SZ: Most people have no concept of how grueling doing stunt work can be and the athleticism involved. What do you do to prepare yourself mentally for a difficult stunt scene?
JH: It depends on the stunt I’m about to perform, but as far as mental preparation I definitely use visualization techniques when it comes to things like choreography, stair falls, driving etc. If it’s a hard hit I tell myself over and over how much I will destroy the object I’m going to run into/break though/be thrown through. I will say, “Jess, you are going to destroy that floor. You are going to show that floor just what it means to be broken, and when you’re through with it no other floor will ever want to be in the same room as you again. Knock it out. Kill it. Break it where it counts.” I typically go to mental Viking mode and psych myself up as much as possible for the upcoming destruction. I thank my rugby days and my former marine of a father for this mental edge.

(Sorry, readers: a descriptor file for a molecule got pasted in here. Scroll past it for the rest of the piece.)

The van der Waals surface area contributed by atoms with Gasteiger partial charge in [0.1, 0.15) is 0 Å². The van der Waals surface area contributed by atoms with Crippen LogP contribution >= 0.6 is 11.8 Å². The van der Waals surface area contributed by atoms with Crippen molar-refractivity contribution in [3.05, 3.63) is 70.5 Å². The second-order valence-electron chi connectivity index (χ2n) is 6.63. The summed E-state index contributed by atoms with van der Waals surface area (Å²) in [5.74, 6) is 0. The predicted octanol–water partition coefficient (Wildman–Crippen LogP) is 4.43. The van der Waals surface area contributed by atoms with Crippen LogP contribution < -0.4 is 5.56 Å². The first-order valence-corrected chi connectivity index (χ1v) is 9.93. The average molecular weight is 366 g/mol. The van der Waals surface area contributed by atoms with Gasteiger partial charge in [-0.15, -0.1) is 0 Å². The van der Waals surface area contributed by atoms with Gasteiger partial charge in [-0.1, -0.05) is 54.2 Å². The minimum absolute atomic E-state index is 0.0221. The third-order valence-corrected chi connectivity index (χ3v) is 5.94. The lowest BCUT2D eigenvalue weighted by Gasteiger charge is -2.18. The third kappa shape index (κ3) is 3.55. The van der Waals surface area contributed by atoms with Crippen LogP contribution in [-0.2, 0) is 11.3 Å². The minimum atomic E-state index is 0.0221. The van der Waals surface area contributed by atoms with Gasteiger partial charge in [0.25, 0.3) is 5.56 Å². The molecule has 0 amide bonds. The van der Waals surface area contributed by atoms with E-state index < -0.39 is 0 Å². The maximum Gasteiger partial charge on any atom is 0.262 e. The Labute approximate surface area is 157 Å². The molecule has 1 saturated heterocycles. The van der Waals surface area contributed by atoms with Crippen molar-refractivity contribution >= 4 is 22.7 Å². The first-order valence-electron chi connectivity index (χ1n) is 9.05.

SZ: You started En Pointe Action Designs and now work as a stunt coordinator as well as a stuntwoman. What is the role of a stunt coordinator? How and where do you discover talent? What temperament and other qualities are useful to make it in this profession?